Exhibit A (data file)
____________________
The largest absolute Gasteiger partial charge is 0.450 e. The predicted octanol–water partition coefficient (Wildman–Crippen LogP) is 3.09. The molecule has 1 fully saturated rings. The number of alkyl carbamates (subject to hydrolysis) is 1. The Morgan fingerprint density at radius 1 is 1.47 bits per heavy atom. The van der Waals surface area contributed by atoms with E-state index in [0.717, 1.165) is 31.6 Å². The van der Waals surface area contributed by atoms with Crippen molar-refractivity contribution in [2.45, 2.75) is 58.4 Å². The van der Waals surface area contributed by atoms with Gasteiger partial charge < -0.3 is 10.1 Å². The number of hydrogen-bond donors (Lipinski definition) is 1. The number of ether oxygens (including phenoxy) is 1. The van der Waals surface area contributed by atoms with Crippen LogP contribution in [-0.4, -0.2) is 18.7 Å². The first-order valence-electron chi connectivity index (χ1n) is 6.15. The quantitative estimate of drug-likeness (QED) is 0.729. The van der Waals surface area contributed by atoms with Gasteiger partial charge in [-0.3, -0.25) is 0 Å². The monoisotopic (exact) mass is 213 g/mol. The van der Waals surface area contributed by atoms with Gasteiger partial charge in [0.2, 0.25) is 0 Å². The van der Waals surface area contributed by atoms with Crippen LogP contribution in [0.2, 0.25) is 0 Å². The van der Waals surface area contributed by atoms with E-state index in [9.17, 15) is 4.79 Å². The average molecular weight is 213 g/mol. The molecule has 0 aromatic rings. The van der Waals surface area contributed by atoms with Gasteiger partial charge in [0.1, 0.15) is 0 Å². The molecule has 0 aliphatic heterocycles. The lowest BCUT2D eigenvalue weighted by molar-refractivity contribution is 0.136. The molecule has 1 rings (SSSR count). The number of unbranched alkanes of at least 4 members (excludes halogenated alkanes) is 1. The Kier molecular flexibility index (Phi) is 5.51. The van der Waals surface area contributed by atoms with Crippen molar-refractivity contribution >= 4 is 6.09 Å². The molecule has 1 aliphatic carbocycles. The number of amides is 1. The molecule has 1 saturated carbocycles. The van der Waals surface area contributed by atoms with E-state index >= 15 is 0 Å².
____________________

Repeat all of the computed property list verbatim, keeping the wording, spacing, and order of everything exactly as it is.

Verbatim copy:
The largest absolute Gasteiger partial charge is 0.450 e. The predicted octanol–water partition coefficient (Wildman–Crippen LogP) is 3.09. The molecule has 1 fully saturated rings. The number of alkyl carbamates (subject to hydrolysis) is 1. The Morgan fingerprint density at radius 1 is 1.47 bits per heavy atom. The van der Waals surface area contributed by atoms with E-state index in [0.717, 1.165) is 31.6 Å². The van der Waals surface area contributed by atoms with Crippen molar-refractivity contribution in [2.45, 2.75) is 58.4 Å². The van der Waals surface area contributed by atoms with Gasteiger partial charge < -0.3 is 10.1 Å². The number of hydrogen-bond donors (Lipinski definition) is 1. The number of ether oxygens (including phenoxy) is 1. The van der Waals surface area contributed by atoms with Crippen LogP contribution in [-0.4, -0.2) is 18.7 Å². The first-order valence-electron chi connectivity index (χ1n) is 6.15. The quantitative estimate of drug-likeness (QED) is 0.729. The van der Waals surface area contributed by atoms with Gasteiger partial charge in [-0.3, -0.25) is 0 Å². The monoisotopic (exact) mass is 213 g/mol. The van der Waals surface area contributed by atoms with Gasteiger partial charge in [0.2, 0.25) is 0 Å². The van der Waals surface area contributed by atoms with Crippen LogP contribution in [0.2, 0.25) is 0 Å². The van der Waals surface area contributed by atoms with E-state index in [9.17, 15) is 4.79 Å². The average molecular weight is 213 g/mol. The molecule has 0 aromatic rings. The van der Waals surface area contributed by atoms with Gasteiger partial charge in [0.1, 0.15) is 0 Å². The molecule has 0 aliphatic heterocycles. The lowest BCUT2D eigenvalue weighted by molar-refractivity contribution is 0.136. The molecule has 1 rings (SSSR count). The number of unbranched alkanes of at least 4 members (excludes halogenated alkanes) is 1. The Kier molecular flexibility index (Phi) is 5.51. The van der Waals surface area contributed by atoms with Crippen molar-refractivity contribution >= 4 is 6.09 Å². The molecule has 1 aliphatic carbocycles. The number of amides is 1. The molecule has 1 saturated carbocycles. The van der Waals surface area contributed by atoms with E-state index >= 15 is 0 Å².